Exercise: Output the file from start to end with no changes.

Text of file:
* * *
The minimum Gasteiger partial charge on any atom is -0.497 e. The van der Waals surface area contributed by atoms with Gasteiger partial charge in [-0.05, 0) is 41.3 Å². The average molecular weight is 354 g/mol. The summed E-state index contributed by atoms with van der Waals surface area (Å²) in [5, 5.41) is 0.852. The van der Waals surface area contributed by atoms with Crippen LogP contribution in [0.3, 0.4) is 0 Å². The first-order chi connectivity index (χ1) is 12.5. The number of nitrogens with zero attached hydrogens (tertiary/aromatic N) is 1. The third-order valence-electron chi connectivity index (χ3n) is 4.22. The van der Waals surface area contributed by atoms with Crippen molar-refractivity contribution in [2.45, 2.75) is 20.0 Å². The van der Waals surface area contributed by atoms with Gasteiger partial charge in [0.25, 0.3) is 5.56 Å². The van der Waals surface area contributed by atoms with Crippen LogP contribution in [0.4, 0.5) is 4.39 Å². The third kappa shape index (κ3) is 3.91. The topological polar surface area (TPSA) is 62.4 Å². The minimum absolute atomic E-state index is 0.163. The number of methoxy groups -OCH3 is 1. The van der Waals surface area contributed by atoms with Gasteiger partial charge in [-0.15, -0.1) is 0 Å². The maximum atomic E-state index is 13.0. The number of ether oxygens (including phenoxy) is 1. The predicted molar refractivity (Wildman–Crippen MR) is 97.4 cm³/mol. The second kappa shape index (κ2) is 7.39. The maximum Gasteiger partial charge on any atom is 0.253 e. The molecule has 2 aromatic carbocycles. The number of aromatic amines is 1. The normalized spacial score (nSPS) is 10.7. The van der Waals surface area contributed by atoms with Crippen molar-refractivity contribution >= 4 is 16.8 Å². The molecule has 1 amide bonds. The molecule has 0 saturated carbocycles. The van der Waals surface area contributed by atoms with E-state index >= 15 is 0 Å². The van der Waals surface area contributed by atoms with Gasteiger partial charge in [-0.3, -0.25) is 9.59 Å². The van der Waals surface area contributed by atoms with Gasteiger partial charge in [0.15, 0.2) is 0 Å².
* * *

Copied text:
The minimum Gasteiger partial charge on any atom is -0.497 e. The van der Waals surface area contributed by atoms with Gasteiger partial charge in [-0.05, 0) is 41.3 Å². The average molecular weight is 354 g/mol. The summed E-state index contributed by atoms with van der Waals surface area (Å²) in [5, 5.41) is 0.852. The van der Waals surface area contributed by atoms with Crippen LogP contribution in [0.3, 0.4) is 0 Å². The first-order chi connectivity index (χ1) is 12.5. The number of nitrogens with zero attached hydrogens (tertiary/aromatic N) is 1. The third-order valence-electron chi connectivity index (χ3n) is 4.22. The van der Waals surface area contributed by atoms with Crippen molar-refractivity contribution in [2.45, 2.75) is 20.0 Å². The van der Waals surface area contributed by atoms with Gasteiger partial charge in [0.25, 0.3) is 5.56 Å². The van der Waals surface area contributed by atoms with Crippen LogP contribution in [0.4, 0.5) is 4.39 Å². The third kappa shape index (κ3) is 3.91. The topological polar surface area (TPSA) is 62.4 Å². The minimum absolute atomic E-state index is 0.163. The number of methoxy groups -OCH3 is 1. The van der Waals surface area contributed by atoms with Gasteiger partial charge in [-0.15, -0.1) is 0 Å². The maximum atomic E-state index is 13.0. The number of ether oxygens (including phenoxy) is 1. The predicted molar refractivity (Wildman–Crippen MR) is 97.4 cm³/mol. The second kappa shape index (κ2) is 7.39. The maximum Gasteiger partial charge on any atom is 0.253 e. The molecule has 2 aromatic carbocycles. The number of aromatic amines is 1. The normalized spacial score (nSPS) is 10.7. The van der Waals surface area contributed by atoms with Crippen molar-refractivity contribution >= 4 is 16.8 Å². The molecule has 1 amide bonds. The molecule has 0 saturated carbocycles. The van der Waals surface area contributed by atoms with E-state index >= 15 is 0 Å². The van der Waals surface area contributed by atoms with Gasteiger partial charge in [-0.3, -0.25) is 9.59 Å². The van der Waals surface area contributed by atoms with Gasteiger partial charge in [0.15, 0.2) is 0 Å².